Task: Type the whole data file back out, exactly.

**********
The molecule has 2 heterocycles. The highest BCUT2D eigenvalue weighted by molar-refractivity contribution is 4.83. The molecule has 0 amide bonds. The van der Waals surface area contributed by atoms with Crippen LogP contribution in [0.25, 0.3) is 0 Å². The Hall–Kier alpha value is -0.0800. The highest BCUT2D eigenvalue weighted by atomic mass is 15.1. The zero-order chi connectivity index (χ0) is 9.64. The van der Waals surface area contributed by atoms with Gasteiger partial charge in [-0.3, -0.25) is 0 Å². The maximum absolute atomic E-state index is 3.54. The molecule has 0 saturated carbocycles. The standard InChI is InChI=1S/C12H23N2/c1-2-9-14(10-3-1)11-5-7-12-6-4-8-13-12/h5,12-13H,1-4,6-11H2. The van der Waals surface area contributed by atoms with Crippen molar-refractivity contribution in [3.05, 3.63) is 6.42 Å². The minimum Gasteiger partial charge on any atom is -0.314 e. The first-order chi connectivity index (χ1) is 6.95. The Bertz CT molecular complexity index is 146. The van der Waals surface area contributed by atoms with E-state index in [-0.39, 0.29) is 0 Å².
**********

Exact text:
The molecule has 2 heterocycles. The highest BCUT2D eigenvalue weighted by molar-refractivity contribution is 4.83. The molecule has 0 amide bonds. The van der Waals surface area contributed by atoms with Crippen LogP contribution in [0.25, 0.3) is 0 Å². The Hall–Kier alpha value is -0.0800. The highest BCUT2D eigenvalue weighted by atomic mass is 15.1. The zero-order chi connectivity index (χ0) is 9.64. The van der Waals surface area contributed by atoms with Gasteiger partial charge in [-0.3, -0.25) is 0 Å². The maximum absolute atomic E-state index is 3.54. The molecule has 0 saturated carbocycles. The standard InChI is InChI=1S/C12H23N2/c1-2-9-14(10-3-1)11-5-7-12-6-4-8-13-12/h5,12-13H,1-4,6-11H2. The van der Waals surface area contributed by atoms with Crippen molar-refractivity contribution in [3.05, 3.63) is 6.42 Å². The minimum Gasteiger partial charge on any atom is -0.314 e. The first-order chi connectivity index (χ1) is 6.95. The Bertz CT molecular complexity index is 146. The van der Waals surface area contributed by atoms with E-state index in [-0.39, 0.29) is 0 Å².